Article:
A Peek Into the Heritage of Aristotelian Thought

'Aristotle: From Antiquity to the Modern Era,' an exhibition at the New-York Historical Society
By Lorraine Ferrier
Lorraine Ferrier
Lorraine Ferrier
September 14, 2021 Updated: September 15, 2021

“All teaching and all intellectual learning come about from already existing knowledge,” Aristotle said. 

Since 335 B.C. when the Greek philosopher Aristotle founded the Lyceum, in Athens, Greece, people around the world have ardently studied the many facets of his knowledge: from science, logic, metaphysics, and ethics, to politics.  

Aristotle’s influence is explored in a recently opened exhibition “Aristotle: From Antiquity to the Modern Era” at the New-York Historical Society Museum & Library. Over 30 rare books and manuscripts are on displaysome for the first timefrom the collection of Martin J. Gross. 

The manuscripts from the early modern period in Europe (15001800) are in multiple languages, including Greek, Spanish, Portuguese, and French, demonstrating just how important Aristotle was in defining the world’s intellectual traditions. 

“This exhibition is a celebration of the importance of scholarship and learning. … The works demonstrate how knowledge is passed down through the centuries and [is] built upon by each new generation,” the New-York Historical Society CEO and president Louise Mirrer said in a press release. 

Aristotle
“Aristotle. Opera Omnia,” (Vol. 1, “Posterior Analytics”), 1495–98, published by Aldus Pius Manutius of Venice. Five volumes, in Greek. (Courtesy of Martin J. Gross)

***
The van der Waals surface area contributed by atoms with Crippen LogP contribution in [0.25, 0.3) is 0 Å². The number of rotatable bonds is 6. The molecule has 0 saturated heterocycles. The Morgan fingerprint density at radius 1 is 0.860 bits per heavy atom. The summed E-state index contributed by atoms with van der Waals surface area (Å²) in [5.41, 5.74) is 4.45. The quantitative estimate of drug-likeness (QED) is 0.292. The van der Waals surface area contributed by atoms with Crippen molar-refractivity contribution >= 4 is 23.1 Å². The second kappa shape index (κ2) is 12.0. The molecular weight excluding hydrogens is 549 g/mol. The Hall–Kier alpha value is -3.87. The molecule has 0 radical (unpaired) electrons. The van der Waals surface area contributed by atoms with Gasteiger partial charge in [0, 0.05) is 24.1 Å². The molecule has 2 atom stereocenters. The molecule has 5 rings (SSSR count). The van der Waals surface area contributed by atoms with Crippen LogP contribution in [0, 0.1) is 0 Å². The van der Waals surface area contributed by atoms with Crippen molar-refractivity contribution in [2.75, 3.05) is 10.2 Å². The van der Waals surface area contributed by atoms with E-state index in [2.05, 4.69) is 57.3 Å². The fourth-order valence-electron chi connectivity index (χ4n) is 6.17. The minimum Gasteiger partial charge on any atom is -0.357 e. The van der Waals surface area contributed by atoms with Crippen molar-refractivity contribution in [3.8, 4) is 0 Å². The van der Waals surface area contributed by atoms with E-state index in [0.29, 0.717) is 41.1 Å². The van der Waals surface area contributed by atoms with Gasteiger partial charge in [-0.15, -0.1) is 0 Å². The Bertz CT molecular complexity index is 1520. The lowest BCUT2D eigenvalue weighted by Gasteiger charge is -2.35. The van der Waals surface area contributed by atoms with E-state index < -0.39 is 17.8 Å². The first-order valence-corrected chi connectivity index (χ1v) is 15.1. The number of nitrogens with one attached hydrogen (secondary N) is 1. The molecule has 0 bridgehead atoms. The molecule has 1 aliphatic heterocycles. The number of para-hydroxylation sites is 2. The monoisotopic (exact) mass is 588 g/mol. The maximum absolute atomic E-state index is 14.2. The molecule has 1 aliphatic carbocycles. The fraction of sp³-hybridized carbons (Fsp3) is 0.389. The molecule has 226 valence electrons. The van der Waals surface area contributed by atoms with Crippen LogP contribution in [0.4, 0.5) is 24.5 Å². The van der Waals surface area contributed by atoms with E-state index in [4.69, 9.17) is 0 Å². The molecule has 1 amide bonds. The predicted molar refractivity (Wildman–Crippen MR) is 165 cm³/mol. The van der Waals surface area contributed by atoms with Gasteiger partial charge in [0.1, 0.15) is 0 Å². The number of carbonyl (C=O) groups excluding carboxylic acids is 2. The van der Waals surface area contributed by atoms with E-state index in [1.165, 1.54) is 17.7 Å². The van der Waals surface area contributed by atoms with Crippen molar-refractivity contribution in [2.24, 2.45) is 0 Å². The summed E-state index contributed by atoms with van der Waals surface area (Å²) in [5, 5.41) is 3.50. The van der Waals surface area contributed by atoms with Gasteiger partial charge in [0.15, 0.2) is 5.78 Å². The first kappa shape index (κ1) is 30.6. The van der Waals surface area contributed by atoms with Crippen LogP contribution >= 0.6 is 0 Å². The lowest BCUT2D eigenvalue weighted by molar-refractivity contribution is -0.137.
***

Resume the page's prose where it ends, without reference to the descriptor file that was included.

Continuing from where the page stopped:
Spreading Ancient Wisdom 

During the Renaissance, ancient literature became more widely available to the Western world when the 15th-century classical scholar and notable printer and publisher, Aldus Pius Manutuis, printed and published the entire known Greek and Roman corpus in its original languages. Manutuis also included works not previously known in Europe, as he had studied with Byzantine scholars and had greater access to Greek works that they brought with them from Constantinople (now Istanbul). 

One of the most intriguing objects in the exhibition is Manutuis’s edition of the works of Aristotle, which he published in Greek. The entire five volumes are on display and contain the commentary of three different readers, who have filled every available space with copious scholarly annotations. Each note is a response to Aristotle, allowing us to observe the transmission and different interpretations of his teachings centuries later.  

The exhibition: “Aristotle: From Antiquity to the Modern Era,” is curated by Michael Ryan, Sue Ann Weinberg Director Emeritus of the Patricia D. Klingenstein Library at the New-York Historical Society Museum & Library and runs until Jan. 2. 2022. To find out more, visit NYHistory.org

Lorraine Ferrier
Lorraine Ferrier